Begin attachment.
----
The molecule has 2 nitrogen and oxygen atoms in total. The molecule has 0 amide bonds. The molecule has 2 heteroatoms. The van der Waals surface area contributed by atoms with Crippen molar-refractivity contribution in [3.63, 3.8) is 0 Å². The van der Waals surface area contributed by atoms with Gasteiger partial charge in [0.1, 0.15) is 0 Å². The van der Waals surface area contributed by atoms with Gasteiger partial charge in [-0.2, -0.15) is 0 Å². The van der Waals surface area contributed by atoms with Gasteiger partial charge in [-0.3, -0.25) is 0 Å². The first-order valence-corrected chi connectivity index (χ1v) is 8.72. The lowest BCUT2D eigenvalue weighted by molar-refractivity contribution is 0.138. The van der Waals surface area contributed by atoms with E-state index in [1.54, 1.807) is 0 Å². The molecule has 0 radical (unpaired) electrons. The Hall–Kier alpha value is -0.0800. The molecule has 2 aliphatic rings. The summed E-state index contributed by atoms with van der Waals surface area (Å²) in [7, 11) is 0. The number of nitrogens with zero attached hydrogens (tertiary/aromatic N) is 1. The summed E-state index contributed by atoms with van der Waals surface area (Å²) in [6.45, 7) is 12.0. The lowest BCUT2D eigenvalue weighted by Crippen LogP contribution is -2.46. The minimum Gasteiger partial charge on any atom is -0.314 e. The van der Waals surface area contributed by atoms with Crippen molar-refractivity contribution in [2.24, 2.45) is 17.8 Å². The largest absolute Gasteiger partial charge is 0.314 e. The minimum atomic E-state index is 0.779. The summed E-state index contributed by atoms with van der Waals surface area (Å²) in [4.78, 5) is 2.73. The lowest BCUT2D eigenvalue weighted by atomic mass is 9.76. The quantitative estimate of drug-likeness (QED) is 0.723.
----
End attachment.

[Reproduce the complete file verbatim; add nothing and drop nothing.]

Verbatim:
The molecule has 2 nitrogen and oxygen atoms in total. The molecule has 0 amide bonds. The molecule has 2 heteroatoms. The van der Waals surface area contributed by atoms with Crippen molar-refractivity contribution in [3.63, 3.8) is 0 Å². The van der Waals surface area contributed by atoms with Gasteiger partial charge in [0.1, 0.15) is 0 Å². The van der Waals surface area contributed by atoms with Gasteiger partial charge in [-0.2, -0.15) is 0 Å². The van der Waals surface area contributed by atoms with Gasteiger partial charge in [-0.3, -0.25) is 0 Å². The first-order valence-corrected chi connectivity index (χ1v) is 8.72. The lowest BCUT2D eigenvalue weighted by molar-refractivity contribution is 0.138. The van der Waals surface area contributed by atoms with E-state index in [1.54, 1.807) is 0 Å². The molecule has 0 radical (unpaired) electrons. The Hall–Kier alpha value is -0.0800. The molecule has 2 aliphatic rings. The summed E-state index contributed by atoms with van der Waals surface area (Å²) in [7, 11) is 0. The number of nitrogens with zero attached hydrogens (tertiary/aromatic N) is 1. The summed E-state index contributed by atoms with van der Waals surface area (Å²) in [6.45, 7) is 12.0. The lowest BCUT2D eigenvalue weighted by Crippen LogP contribution is -2.46. The minimum Gasteiger partial charge on any atom is -0.314 e. The van der Waals surface area contributed by atoms with Crippen molar-refractivity contribution in [2.24, 2.45) is 17.8 Å². The largest absolute Gasteiger partial charge is 0.314 e. The minimum atomic E-state index is 0.779. The summed E-state index contributed by atoms with van der Waals surface area (Å²) in [4.78, 5) is 2.73. The lowest BCUT2D eigenvalue weighted by atomic mass is 9.76. The quantitative estimate of drug-likeness (QED) is 0.723.